الفَناءُ مَنْزِلٌ (al-faná'u manzilun): THE yard is a house.
I know, it is a non-sensical sentence and probably has no meaning, but it will do to show the purposes and the changes I believe. Imagine it as a line from a conversation in some movie; This might help! Anyway, adding "AL" to (faná') removed Tanwin as we see (since the two cannot be in a single word together). Here, we do have a complete sentence and not a genitive relationship as before. Thus you see in the English translation, the verb "is" is used to connect between the two and TELL a bit of information, that the yard is... a house (whatever that means!).
فَناءُ المَنْزِلِ (faná'u al-manzili): Yard of THE house.
Here, we are back again to the classical genitive relationship, just as was the case with example "3" in the Adjective-Noun section. Sometimes, I do imagine such genitive relationships between nouns in Arabic to be close to German, where words for a single item are actually grouped together to form one single LONG word. Did you experience that? Well, it can be considered the same in Arabic, except that the words are not merged or grouped, but simply connected in logical relationship using "AL" on the SECOND term in the composite, which is (al-manzili: the house, with "-i" to its end) in this case.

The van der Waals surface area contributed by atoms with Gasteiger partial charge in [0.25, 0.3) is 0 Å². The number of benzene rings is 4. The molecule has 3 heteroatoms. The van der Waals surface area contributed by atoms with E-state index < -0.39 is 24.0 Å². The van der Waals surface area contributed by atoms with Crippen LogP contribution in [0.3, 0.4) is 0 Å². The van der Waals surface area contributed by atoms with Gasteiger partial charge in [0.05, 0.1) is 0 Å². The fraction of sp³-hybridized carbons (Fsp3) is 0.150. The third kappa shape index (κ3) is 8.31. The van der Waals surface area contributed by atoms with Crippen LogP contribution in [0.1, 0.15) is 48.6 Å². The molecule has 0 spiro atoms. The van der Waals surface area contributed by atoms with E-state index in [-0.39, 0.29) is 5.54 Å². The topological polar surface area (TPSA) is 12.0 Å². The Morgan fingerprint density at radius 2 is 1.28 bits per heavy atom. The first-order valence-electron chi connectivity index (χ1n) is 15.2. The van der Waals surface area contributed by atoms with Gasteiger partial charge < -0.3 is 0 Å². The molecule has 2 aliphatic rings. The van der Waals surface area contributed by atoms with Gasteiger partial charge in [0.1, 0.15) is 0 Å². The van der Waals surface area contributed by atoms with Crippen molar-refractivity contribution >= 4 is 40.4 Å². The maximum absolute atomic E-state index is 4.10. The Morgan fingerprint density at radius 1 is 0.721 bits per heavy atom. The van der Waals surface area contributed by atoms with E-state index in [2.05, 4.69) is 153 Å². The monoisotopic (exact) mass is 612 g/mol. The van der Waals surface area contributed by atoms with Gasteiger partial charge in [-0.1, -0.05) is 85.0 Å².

الفَناءُ المَنْزِلُ (al-faná'u al-manzilu): XXX
Here, we might have a complete insensible combination between two definite words! Indeed, I wouldn't know how to translate this. However, this is just in our example here. But things can indeed do have a meaning when we have 2 nouns and BOTH of them are DEFINED. This would occur in rare occasions maybe, but let me stick to this non-sensible example of ours and please bear with me. One way I could have translated this would be: The yard which is the house or the yard which is a house. However, it doesn't really make sense here because of the nature of the words chosen. If I want to give another example, I would say for example الملكُ المُحارِبُ (al-maliku al-muħáribu), which would be translated as (the fighter king) or (the fighting king). Even in English, we used to knows grouped together under the umbrella of THE. I would have rephrased this title in English and say The king who is fighting, right? So, we have something in parallel to that meaning. In my experience, such expressions of 2 definite nouns might not quite popular in regular writings but rather in titles for example, like the king example I've just explained. But it is a good thing to give a notice of what type of meaning and relationship between 2 nouns would be if they were both definite!
Conclusion and Finale